Coastal airship C27 was based at Pulham, Norfolk. On the morning of Dec 11th 1917 the airship left Pulham to patrol the Norfolk coast. By mid-morning contact was lost. It was later confirmed that the ship had been shot down in flames and had crashed into the sea. All five crew on board were killed.
Flt-Lt John Francis Dixon D.S.C. Commemorated at Chatham Naval Memorial. Age unknown.
Flt-Lt Herbert Hall. Commemorated Chatham Naval Memorial. Aged 25.
AM2 Jack Collett. Commemorated at Chatham Naval Memorial. Aged 18.
AM1 James Ernest Martin. Commemorated at Chatham Naval Memorial. Age unknown.
C27 airship. Ref IWM Q 27266
Australian AM1 Ernest Rogers Whyte. Commemorated at Chatham Naval Memorial. Age 27. Photo from Bromley War Memorial webpage.
20.12.1917 S.S.Z7 based at R.N.A.S Polgate collided with S.S.Z10 in thick fog. One fatality.
On 20th December 1917 the S.S.Z.7 (Sea Scout Zero) with a three man crew set out from R.N.A.S Polgate on a routine patrol along the Sussex coast. Weather conditions soon deteriorated with a thick fog descending and the airship was ordered to return to base. The thickening fog made observations increasingly difficult and the airship moored down at Beachy Head along the coast. However, following fierce gales the ship was instructed to return to base, but the flight was further hampered by falling snow. Due to poor visibility the crew mistakenly believed the ship was approaching Polgate and collided with the moored S.S.Z10 at nearby Jevington. The collision caused both ships to catch fire. Two of the crew escaped but were badly injured, but the pilot Flt Sub-Lt. Richard Swallow was killed.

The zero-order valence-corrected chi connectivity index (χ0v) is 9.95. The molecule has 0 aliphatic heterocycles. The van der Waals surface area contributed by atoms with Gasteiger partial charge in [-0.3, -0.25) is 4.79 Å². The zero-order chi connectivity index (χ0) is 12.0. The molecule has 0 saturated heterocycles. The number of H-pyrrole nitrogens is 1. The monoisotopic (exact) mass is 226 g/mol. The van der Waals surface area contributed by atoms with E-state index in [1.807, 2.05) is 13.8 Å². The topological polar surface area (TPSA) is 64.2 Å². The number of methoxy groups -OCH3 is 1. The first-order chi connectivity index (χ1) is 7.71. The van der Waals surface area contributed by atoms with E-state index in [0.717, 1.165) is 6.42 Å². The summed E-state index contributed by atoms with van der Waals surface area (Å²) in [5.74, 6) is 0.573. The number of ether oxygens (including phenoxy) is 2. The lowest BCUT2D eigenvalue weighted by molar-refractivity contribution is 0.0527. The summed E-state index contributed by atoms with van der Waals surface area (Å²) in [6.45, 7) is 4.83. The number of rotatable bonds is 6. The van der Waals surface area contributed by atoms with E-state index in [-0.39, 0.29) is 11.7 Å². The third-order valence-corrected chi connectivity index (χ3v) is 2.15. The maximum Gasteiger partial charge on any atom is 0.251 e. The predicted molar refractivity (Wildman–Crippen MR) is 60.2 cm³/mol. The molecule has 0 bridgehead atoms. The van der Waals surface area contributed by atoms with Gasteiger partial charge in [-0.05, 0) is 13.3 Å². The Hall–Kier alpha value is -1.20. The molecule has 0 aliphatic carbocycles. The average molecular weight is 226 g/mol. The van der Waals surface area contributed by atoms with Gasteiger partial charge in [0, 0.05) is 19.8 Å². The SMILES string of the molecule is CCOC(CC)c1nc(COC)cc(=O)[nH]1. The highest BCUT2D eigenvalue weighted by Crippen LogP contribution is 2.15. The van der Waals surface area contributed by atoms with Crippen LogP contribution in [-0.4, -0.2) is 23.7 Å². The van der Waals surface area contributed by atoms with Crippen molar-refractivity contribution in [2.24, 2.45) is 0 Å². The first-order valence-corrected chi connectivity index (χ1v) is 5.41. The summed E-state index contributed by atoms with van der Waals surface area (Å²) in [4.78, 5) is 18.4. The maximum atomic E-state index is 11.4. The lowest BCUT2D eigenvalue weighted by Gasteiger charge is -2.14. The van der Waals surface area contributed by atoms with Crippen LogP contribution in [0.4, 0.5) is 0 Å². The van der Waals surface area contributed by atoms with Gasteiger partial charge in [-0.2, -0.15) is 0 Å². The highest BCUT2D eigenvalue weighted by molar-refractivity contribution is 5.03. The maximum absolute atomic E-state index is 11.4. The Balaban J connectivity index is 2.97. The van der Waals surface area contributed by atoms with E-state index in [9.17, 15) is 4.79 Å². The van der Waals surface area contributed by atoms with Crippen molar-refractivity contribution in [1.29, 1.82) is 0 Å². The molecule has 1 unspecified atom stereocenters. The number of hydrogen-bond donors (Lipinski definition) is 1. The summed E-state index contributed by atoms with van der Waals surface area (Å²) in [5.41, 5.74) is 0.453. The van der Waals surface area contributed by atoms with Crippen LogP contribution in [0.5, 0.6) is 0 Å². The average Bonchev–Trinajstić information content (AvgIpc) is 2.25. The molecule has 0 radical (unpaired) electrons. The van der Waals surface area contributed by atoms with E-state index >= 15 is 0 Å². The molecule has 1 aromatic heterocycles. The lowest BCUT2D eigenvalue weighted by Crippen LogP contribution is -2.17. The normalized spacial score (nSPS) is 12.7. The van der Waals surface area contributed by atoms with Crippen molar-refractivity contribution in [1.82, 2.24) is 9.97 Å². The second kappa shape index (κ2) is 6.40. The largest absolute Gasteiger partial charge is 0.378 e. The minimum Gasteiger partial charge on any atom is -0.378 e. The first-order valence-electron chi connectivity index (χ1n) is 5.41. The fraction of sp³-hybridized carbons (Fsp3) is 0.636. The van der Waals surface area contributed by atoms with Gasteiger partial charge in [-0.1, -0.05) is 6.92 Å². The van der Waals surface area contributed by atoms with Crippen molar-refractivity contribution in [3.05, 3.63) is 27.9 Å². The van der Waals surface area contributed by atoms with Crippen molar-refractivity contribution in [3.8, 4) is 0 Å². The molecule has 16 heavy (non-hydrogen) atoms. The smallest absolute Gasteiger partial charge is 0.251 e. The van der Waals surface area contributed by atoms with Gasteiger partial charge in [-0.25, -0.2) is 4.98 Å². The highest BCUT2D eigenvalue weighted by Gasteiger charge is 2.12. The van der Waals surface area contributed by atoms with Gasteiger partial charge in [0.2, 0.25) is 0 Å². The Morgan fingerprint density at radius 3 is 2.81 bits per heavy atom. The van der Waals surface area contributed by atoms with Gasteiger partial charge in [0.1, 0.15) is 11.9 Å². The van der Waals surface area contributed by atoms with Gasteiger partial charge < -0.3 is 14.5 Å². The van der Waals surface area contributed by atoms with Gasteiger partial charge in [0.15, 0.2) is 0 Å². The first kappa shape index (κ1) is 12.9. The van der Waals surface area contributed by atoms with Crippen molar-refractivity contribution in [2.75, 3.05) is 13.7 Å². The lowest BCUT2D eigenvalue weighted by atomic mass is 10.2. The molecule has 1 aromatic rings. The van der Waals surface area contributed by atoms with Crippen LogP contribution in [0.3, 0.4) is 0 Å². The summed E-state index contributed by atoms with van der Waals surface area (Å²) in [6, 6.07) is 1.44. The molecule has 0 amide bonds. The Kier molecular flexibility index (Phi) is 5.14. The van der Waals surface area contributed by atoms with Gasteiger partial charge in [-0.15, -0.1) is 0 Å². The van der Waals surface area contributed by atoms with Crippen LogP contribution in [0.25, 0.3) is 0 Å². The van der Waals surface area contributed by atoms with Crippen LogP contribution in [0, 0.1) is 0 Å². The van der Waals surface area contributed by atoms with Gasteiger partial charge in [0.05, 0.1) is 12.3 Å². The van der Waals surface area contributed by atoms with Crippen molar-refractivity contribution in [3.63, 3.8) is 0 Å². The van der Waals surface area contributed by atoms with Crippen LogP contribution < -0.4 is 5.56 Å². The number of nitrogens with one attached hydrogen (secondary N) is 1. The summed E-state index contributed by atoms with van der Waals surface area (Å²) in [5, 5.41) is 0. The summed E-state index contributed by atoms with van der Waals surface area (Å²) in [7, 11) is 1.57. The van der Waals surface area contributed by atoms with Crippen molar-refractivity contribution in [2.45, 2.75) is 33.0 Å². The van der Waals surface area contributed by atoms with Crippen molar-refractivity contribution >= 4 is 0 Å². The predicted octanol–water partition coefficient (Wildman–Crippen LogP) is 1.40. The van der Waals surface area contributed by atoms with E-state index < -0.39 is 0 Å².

Flt Sub-Lt Richard Swallow. Buried at Ocklynge Cemetery, Eastbourne. Aged 26.
Headstone of Flt Sub-Lt Richard Swallow. Photo shown with kind permission of Danielle Wilson via Find A Grave.
21.12.1917 S.S.P4 based at R.N.A.S. Caldale. Orkney. Airship lost at sea during a heavy snowstorm. Three fatalities.